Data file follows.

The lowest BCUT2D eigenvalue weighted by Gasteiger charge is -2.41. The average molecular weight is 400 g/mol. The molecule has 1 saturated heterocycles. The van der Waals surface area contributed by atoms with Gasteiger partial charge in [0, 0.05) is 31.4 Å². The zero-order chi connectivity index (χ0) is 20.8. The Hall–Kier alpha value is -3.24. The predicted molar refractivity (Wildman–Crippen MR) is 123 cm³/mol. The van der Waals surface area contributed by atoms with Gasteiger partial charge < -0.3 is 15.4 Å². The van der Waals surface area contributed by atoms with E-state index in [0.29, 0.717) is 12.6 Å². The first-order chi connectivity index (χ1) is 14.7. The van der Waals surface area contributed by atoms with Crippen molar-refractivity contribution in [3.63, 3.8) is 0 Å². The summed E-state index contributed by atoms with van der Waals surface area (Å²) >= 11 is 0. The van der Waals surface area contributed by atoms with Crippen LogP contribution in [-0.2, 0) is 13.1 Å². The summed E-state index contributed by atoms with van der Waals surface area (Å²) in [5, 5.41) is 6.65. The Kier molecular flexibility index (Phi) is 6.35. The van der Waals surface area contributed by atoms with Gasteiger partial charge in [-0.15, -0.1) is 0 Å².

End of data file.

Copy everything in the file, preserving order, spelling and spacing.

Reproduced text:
The lowest BCUT2D eigenvalue weighted by Gasteiger charge is -2.41. The average molecular weight is 400 g/mol. The molecule has 1 saturated heterocycles. The van der Waals surface area contributed by atoms with Gasteiger partial charge in [0, 0.05) is 31.4 Å². The zero-order chi connectivity index (χ0) is 20.8. The Hall–Kier alpha value is -3.24. The predicted molar refractivity (Wildman–Crippen MR) is 123 cm³/mol. The van der Waals surface area contributed by atoms with Gasteiger partial charge < -0.3 is 15.4 Å². The van der Waals surface area contributed by atoms with E-state index in [0.29, 0.717) is 12.6 Å². The first-order chi connectivity index (χ1) is 14.7. The van der Waals surface area contributed by atoms with Crippen molar-refractivity contribution in [3.63, 3.8) is 0 Å². The summed E-state index contributed by atoms with van der Waals surface area (Å²) >= 11 is 0. The van der Waals surface area contributed by atoms with Crippen LogP contribution in [-0.2, 0) is 13.1 Å². The summed E-state index contributed by atoms with van der Waals surface area (Å²) in [5, 5.41) is 6.65. The Kier molecular flexibility index (Phi) is 6.35. The van der Waals surface area contributed by atoms with Gasteiger partial charge in [-0.15, -0.1) is 0 Å².